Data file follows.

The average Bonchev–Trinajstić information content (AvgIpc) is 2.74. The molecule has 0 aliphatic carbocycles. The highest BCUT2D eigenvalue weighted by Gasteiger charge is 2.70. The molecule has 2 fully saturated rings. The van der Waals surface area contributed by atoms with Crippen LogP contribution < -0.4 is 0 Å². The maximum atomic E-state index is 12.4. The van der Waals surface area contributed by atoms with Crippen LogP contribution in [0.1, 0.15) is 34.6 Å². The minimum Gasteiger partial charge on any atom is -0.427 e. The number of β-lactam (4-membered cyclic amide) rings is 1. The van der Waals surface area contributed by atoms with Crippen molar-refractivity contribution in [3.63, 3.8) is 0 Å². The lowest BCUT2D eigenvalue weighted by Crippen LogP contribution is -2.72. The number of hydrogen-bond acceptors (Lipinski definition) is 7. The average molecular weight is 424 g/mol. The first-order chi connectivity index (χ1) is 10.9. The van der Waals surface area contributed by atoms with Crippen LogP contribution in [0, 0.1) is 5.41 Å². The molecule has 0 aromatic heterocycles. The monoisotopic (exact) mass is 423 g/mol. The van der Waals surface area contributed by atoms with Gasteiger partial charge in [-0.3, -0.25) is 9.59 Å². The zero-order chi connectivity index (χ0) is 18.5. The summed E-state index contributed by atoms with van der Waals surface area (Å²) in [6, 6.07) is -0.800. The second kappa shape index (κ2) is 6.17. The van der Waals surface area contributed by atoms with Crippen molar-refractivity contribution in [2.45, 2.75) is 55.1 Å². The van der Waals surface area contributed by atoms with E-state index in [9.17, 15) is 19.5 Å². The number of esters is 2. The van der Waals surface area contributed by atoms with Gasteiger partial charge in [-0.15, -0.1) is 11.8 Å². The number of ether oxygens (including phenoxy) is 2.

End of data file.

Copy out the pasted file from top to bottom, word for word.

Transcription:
The average Bonchev–Trinajstić information content (AvgIpc) is 2.74. The molecule has 0 aliphatic carbocycles. The highest BCUT2D eigenvalue weighted by Gasteiger charge is 2.70. The molecule has 2 fully saturated rings. The van der Waals surface area contributed by atoms with Crippen LogP contribution < -0.4 is 0 Å². The maximum atomic E-state index is 12.4. The van der Waals surface area contributed by atoms with Crippen LogP contribution in [0.1, 0.15) is 34.6 Å². The minimum Gasteiger partial charge on any atom is -0.427 e. The number of β-lactam (4-membered cyclic amide) rings is 1. The van der Waals surface area contributed by atoms with Crippen molar-refractivity contribution in [3.63, 3.8) is 0 Å². The lowest BCUT2D eigenvalue weighted by Crippen LogP contribution is -2.72. The number of hydrogen-bond acceptors (Lipinski definition) is 7. The average molecular weight is 424 g/mol. The first-order chi connectivity index (χ1) is 10.9. The van der Waals surface area contributed by atoms with Crippen LogP contribution in [0, 0.1) is 5.41 Å². The molecule has 0 aromatic heterocycles. The monoisotopic (exact) mass is 423 g/mol. The van der Waals surface area contributed by atoms with Gasteiger partial charge in [-0.3, -0.25) is 9.59 Å². The zero-order chi connectivity index (χ0) is 18.5. The summed E-state index contributed by atoms with van der Waals surface area (Å²) in [6, 6.07) is -0.800. The second kappa shape index (κ2) is 6.17. The van der Waals surface area contributed by atoms with Crippen molar-refractivity contribution in [2.45, 2.75) is 55.1 Å². The van der Waals surface area contributed by atoms with E-state index in [9.17, 15) is 19.5 Å². The number of esters is 2. The van der Waals surface area contributed by atoms with Gasteiger partial charge in [-0.15, -0.1) is 11.8 Å². The number of ether oxygens (including phenoxy) is 2.